Archive for Polycystic Ovary Syndrome





Polycystic ovary syndrome (PCOS) – Diagnosis and treatment …

Diagnosis There's no test to definitively diagnose PCOS. Your doctor is likely to start with a discussion of your medical history, including your menstrual periods and weight changes. A physical exam will include checking for signs of excess hair growth, insulin resistance and acne.

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Polycystic ovary syndrome (PCOS) – Symptoms and causes

Overview Polycystic ovary syndrome (PCOS) is a hormonal disorder common among women of reproductive age. Women with PCOS may have infrequent or prolonged menstrual periods or excess male hormone (androgen) levels. The ovaries may develop numerous small collections of fluid (follicles) and fail to regularly release eggs.

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Polycystic ovary syndrome – Genetics Home Reference – NIH

Polycystic ovary syndrome is a condition that affects women in their child-bearing years and alters the levels of multiple hormones, resulting in problems affecting many body systems. Most women with polycystic ovary syndrome produce excess male sex hormones (androgens), a condition called hyperandrogenism

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Polycystic ovary syndrome | Womenshealth.gov

Polycystic ovary syndrome (PCOS) is a health problem that affects 1 in 10 women of childbearing age. Women with PCOS have a hormonal imbalance and metabolism problems that may affect their overall health and appearance. PCOS is also a common and treatable cause of infertility.

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Polycystic ovary syndrome – Wikipedia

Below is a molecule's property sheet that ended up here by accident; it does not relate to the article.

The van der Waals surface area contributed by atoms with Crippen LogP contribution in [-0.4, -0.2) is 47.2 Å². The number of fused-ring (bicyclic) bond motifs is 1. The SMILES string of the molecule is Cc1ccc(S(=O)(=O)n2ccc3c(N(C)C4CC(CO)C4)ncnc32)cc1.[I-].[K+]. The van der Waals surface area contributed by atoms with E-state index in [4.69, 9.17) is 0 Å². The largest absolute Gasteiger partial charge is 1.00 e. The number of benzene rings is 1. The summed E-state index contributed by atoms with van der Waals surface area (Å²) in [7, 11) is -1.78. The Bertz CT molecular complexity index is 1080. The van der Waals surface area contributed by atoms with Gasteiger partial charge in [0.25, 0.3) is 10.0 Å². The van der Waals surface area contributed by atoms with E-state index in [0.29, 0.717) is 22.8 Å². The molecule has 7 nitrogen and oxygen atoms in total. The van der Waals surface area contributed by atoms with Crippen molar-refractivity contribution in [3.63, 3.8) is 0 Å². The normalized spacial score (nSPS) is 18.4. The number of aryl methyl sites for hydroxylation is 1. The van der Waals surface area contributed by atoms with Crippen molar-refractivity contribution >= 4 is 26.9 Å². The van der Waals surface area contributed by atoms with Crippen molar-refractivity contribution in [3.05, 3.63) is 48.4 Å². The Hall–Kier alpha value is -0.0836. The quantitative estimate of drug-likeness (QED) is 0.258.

Polycystic ovary syndromeSynonymsHyperandrogenic anovulation (HA),[1] SteinLeventhal syndrome[2]A polycystic ovary shown on an ultrasound image.SpecialtyGynecologySymptomsIrregular menstrual periods, heavy periods, excess hair, acne, pelvic pain, difficulty getting pregnant, patches of thick, darker, velvety skin[3]ComplicationsType 2 diabetes, obesity, obstructive sleep apnea, heart disease, mood disorders, endometrial cancer[4]DurationLong term[5]CausesGenetic and environmental factors[6][7]Risk factorsObesity, not enough exercise, family history[8]Diagnostic methodBased on no ovulation, high androgen levels, ovarian cysts[4]Differential diagnosisAdrenal hyperplasia, hypothyroidism, high blood levels of prolactin[9]TreatmentWeight loss, exercise[10][11]MedicationBirth control pills, metformin, anti-androgens[12]Frequency2% to 20% of women of childbearing age[8][13] Polycystic ovary syndrome (PCOS) is a set of symptoms due to elevated androgens (male hormones) in females.[4][14] Signs and symptoms of PCOS include irregular or no menstrual periods, heavy periods, excess body and facial hair, acne, pelvic pain, difficulty getting pregnant, and patches of thick, darker, velvety skin.[3] Associated conditions include type 2 diabetes, obesity, obstructive sleep apnea, heart disease, mood disorders, and endometrial cancer.[4] PCOS is due to a combination of genetic and environmental factors.[6][7][15] Risk factors include obesity, not enough physical exercise, and a family history of someone with the condition.[8] Diagnosis is based on two of the following three findings: no ovulation, high androgen levels, and ovarian cysts.[4] Cysts may be detectable by ultrasound.[9] Other conditions that produce similar symptoms include adrenal hyperplasia, hypothyroidism, and high blood levels of prolactin.[9] PCOS has no cure.[5] Treatment may involve lifestyle changes such as weight loss and exercise.[10][11] Birth control pills may help with improving the regularity of periods, excess hair growth, and acne.[12] Metformin and anti-androgens may also help.[12] Other typical acne treatments and hair removal techniques may be used.[12] Efforts to improve fertility include weight loss, clomiphene, or metformin.[16] In vitro fertilization is used by some in whom other measures are not effective.[16] PCOS is the most common endocrine disorder among women between the ages of 18 and 44.[17] It affects approximately 2% to 20% of this age group depending on how it is defined.[8][13] It is one of the leading causes of poor fertility.[4] The earliest known description of what is now recognized as PCOS dates from 1721 in Italy.[18] Common signs and symptoms of PCOS include the following: Asians affected by PCOS are less likely to develop hirsutism than those of other ethnic backgrounds.[22] PCOS is a heterogeneous disorder of uncertain cause.[23][24] There is some evidence that it is a genetic disease. Such evidence includes the familial clustering of cases, greater concordance in monozygotic compared with dizygotic twins and heritability of endocrine and metabolic features of PCOS.[7][23][24] There is some evidence that exposure to higher than typical levels of androgens in utero increases the risk of developing PCOS in later life.[25] The genetic component appears to be inherited in an autosomal dominant fashion with high genetic penetrance but variable expressivity in females; this means that each child has a 50% chance of inheriting the predisposing genetic variant(s) from a parent, and, if a daughter receives the variant(s), the daughter will have the disease to some extent.[24][26][27][28] The genetic variant(s) can be inherited from either the father or the mother, and can be passed along to both sons (who may be asymptomatic carriers or may have symptoms such as early baldness and/or excessive hair) and daughters, who will show signs of PCOS.[26][28] The phenotype appears to manifest itself at least partially via heightened androgen levels secreted by ovarian follicle theca cells from women with the allele.[27] The exact gene affected has not yet been identified.[7][24][29] In rare instances, single-gene mutations can give rise to the phenotype of the syndrome.[30] Current understanding of the pathogenesis of the syndrome suggests, however, that it is a complex multigenic disorder.[31] The severity of PCOS symptoms appears to be largely determined by factors such as obesity.[7][17][32] PCOS has some aspects of a metabolic disorder, since its symptoms are partly reversible. Even though considered as a gynecological problem, PCOS consists of 28 clinical symptoms